Radiotoxicity


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radiotoxicity

[‚rād·ē·ō·täk′sis·əd·ē]
(medicine)
A radioactive compound that is toxic to living cells or tissues, causing radiation sickness.

Radiotoxicity

 

the harmful effect of chemical substances as a result of their content of radioactive elements in various concentrations. The effect of ionizing radiation emitted by the elements leads to changes in the metabolism and structure of living organisms.

Radioactive substances contaminate the environment, equipment, and work areas. Contamination by radioactive substances in the air and water is expressed in curies, whereas the contamination of surfaces is expressed in the number of alpha or beta particles emitted from a unit surface per minute or the number of pulses recorded by radiometric instruments per minute per square centimeter. Existing radiometric methods permit the detection of even insignificant amounts of a radioactive substance. In a number of cases, radioactive substances have two types of toxicity: (1) chemical toxicity, caused by the chemical properties of the elements and compounds in the given substance, and (2) radiotoxicity proper.

The radioactive elements are divided into five groups, depending on toxicity:

(1) Group A—isotopes with particularly high radiotoxicity: 210Pb, 210PO, 226Ra, 228Th, 230Th, 232Th, 232U, 237Np, 238pu, 239Pu,241Am, and 242Cm.

(2) Group B—isotopes with high radiotoxicity: 90Sr, 106Ru, 124Sb, 126I, l29I,131I, l44Ce, 170Tm, 210Bi, 223Ra, 224Ra, 227Th, 234Th, 230U, 233U, 234U, 235U, and 241Pu.

(3) Group C—isotopes with moderate radiotoxicity: 22Na, 24Na, 32P, 35S, 36Cl, 54Mn, 56Mn, 59Fe, 60Co, 82Br, 89Sr, 91Y, 90Y, 95Nb, 95Zr, 105Ru, 125Sb, 132I, 133I, 134I, 134Cs, 137Cs, 141Ce, 171Tm, 203Pb, 206Bi, 231Th, and 239Np.

(4) Group D—isotopes with low radiotoxicity: l4C, 38C1, 55Fe, 64Cu, 69Zn, 7lGe, 91mY, 97Zr, 96mTc, 99mTc, 131Cs, 134mCs, and 136Cs.

(5) Group E—isotopes with minimal radiotoxicity: 3H (tritium).

The degree of danger of a radioactive element is defined as the maximum amount of the element that does not require permission from the health and epidemiological service for its handling.

A distinction is made between external and internal irradiation of an organism. External irradiation is caused by sources of radiation outside the organism. Internal irradiation is produced by the action of ionizing radiation of radioactive substances that enter the organism (radioactive contamination of human skin is a mixed effect). Permissible doses of external and internal irradiation for each group of human organs that are especially sensitive to radiation are established individually for persons working with radioactive substances and for the general populace.

In working with radioactive substances, service personnel come into contact with all types of ionizing radiation emitted by radioactive elements. In light of the possible consequences of the effect of radioactive substances on the body, three categories of individuals exposed to radiation have been established: those working with radioactive substances, individuals in the population, and the population as a whole. Maximums for permissible doses of radiation and for entry of radioactive substances into the body are established according to these categories. Important factors in providing for safe handling of radioactive substances are proper organization of the work area and the establishment of measures that would protect individuals from radiation by preventing radioactive substances from entering the body. Work with radioactive substances is carried out under the supervision of a medical and public-health service and a dosimetry service, which determines the radioactivity of the air and contamination of equipment, the work area, special clothing, and exposed parts of the hands and face. Upon discovering a violation of established permissible standards for contamination, decontamination measures are taken in accord with the Basic Health Rules for Work with Radioactive Substances. Radioactive wastes and contaminated equipment are sources for the spread of radioactive substances, which are removed from work areas according to existing rules.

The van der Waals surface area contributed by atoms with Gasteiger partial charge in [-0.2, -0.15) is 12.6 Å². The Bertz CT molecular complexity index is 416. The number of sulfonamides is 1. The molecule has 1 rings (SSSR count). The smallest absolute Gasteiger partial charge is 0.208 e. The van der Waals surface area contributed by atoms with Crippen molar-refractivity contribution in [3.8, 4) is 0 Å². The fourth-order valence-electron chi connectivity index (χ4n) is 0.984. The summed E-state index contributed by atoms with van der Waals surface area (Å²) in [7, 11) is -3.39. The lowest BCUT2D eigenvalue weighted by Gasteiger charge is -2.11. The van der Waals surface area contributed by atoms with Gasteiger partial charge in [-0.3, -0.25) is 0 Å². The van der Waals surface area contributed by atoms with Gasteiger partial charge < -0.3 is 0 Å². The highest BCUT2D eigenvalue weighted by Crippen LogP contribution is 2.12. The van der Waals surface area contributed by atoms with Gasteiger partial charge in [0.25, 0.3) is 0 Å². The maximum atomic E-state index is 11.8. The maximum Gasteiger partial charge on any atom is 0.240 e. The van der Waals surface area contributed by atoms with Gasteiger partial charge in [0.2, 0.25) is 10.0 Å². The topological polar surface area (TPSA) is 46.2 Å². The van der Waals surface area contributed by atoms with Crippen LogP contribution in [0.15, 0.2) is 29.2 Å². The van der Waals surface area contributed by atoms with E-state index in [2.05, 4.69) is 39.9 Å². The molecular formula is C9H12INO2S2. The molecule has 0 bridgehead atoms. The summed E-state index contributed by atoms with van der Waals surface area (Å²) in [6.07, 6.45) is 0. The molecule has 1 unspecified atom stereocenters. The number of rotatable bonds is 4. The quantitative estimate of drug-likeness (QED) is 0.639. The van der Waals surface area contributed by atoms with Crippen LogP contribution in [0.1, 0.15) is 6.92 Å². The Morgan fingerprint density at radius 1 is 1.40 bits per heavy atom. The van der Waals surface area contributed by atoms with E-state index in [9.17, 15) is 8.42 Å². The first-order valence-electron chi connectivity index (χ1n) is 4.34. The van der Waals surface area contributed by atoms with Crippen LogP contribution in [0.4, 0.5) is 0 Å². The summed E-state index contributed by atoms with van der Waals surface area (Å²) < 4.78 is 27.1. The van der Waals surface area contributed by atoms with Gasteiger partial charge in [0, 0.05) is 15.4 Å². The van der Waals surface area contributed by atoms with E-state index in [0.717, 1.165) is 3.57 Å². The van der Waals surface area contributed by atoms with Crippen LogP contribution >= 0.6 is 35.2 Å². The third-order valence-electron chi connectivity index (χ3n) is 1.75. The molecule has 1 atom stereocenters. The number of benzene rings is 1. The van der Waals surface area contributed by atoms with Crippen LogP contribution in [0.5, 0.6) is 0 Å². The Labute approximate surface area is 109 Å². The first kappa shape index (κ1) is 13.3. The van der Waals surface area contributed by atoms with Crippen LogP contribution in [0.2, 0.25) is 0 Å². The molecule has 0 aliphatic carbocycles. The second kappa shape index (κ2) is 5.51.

Aspects of toxicity and the establishment of safety norms for protection from irradiation are studied by the special International Commission on Radiological Protection (ICRP). On the basis of the work of the ICRP and of Soviet scientists, standards have been developed in the USSR for radiation safety (NRB-69), which are mandatory for all individuals working with radioactive substances.

REFERENCES

Zashchitnoe oborudovanie, sredstva individual’noi zashchity i zashchitnye materialy dlia raboty s radioaktivnymi veshchestvami: Katalog. Moscow, 1966.
Normy radiatsionnoi bezopasnosti (NRB-69), 2nd ed. Moscow, 1972.
Osnovnye sanitarnye pravila raboty s radioaktivnymi veshchestvami i drugimi istochnikami ioniziruiushchikh izluchenii (OSP-72). Moscow, 1972.
Rekomendatsii Mezhdunarodnoi komissii po zashchite ot izluchenii. Moscow, 1958. (Translated from English.)

Z. V. ERSHOVA

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